There are things good parents don’t say to their children. We don’t, for example, say, “Somewhere in the high desert, there are gnomes building you a Wii” or “Did you know that antelope have invisibility powers?” We never tell them that a kindly old woman is likely to emerge from our tub drains in a blue suit at some point this month. And that we should leave her a dish of tiramisu.
Why, then, will we swear up and down that if our kids behave and eat their vegetables, a fat man in a red get-up will flit through the sky pulled by wingless horned mammals and squeeze down our filthy chimneys to bring us coveted baubles shrouded in Costco wrapping paper?
What the elf are we doing to our kids??
I make a big stink at home about honesty and how it’s our family’s highest value blah blah blah. Yet I’ve dragged my old Doc Martens through the fireplace and stomped them across the living room to leave convincing ash footprints on the carpet. I’ve nibbled from countless cookie platters intended for Santa, leaving big, obvious bite marks and telltale crumbs. I’ve affixed postage to “Dear Santa” letters that were ultimately mailed to no one, nowhere.
Was I wrong to do it?
Before we had kids, my husband said he wanted no part of the Kris Kringle myth. Why would we tell our children that a stranger will break into our house to bring treats? That’s weird, he argued.
“It’s fun!” I countered, a thing no more fanciful than dinosaurs or airplanes to a young mind. It nurtures their sense of wonder, I insisted, their notion that the world is full of delightful surprises.
And it was all of those things. Until it wasn’t.
As kids get older, and smarter, and their questions about reindeer flight patterns become alarmingly astute, the Santa story begins to feel less like a harmless fantasy and more like a cruel lie. It becomes increasingly clear that the ritual, undertaken to spread joy, will inevitably cause pain. Then all we can do is curse our kids’ confounded naïveté and pray they’ll figure it out on their own. (“God, if you’re there — if you’re not just something my parents made up to get me to behave and eat my vegetables — PLEASE let Junior wise up and give me a knowing wink so I can stop this seasonal subterfuge.”)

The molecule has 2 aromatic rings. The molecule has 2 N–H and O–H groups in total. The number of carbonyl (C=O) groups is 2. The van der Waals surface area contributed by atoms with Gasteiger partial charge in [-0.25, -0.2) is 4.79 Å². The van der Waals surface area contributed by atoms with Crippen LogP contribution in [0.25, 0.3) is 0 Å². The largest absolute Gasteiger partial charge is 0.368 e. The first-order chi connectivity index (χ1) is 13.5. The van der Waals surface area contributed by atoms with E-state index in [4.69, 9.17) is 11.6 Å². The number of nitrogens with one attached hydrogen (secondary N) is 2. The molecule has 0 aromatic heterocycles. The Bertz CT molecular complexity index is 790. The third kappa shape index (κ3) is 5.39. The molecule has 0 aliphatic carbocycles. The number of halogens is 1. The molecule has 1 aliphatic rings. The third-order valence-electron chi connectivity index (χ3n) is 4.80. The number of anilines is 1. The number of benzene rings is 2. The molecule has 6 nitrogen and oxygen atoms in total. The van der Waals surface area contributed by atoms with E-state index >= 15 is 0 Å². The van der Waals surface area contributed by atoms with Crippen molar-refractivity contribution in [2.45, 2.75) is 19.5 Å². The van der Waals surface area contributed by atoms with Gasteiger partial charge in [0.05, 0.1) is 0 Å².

Curious about the lasting effects of a decade of deceitful Decembers, I spoke with a kid I know — a boy who was crushed when a friend finally snuffed out Santa for him in fourth grade.
“I felt like I was floating on something that I truly believed,” said Colton Ingraham, 11, “and it cracked, and vanished. And I fell.”
Dear god. What have we done?!
He visited Santa at the mall every year and wrote letters to him all year long. “To be honest,” Colton told me, “if I could go through my life believing that Santa was real and never learn otherwise, I would prefer that.”
Sniff! Sob! He’s killing me! But much like “Little Drummer Boy,” this unsettling Christmas tale ends on a satisfying note.
“I like to believe in Santa,” Colton said. “It’s a fun thing to do. It’s kind of magical. And I do believe that he’s real. Whenever a parent puts a present under the tree for a child, he or she is being Santa. He’s real in that way.”
And get this: Despite his initial despair, Colton plans to one day perpetuate the Santa myth with his own kids. “I want to do exactly what my mom did to me,” he said. “Exactly.”
See? I knew it. The world is full of delightful surprises.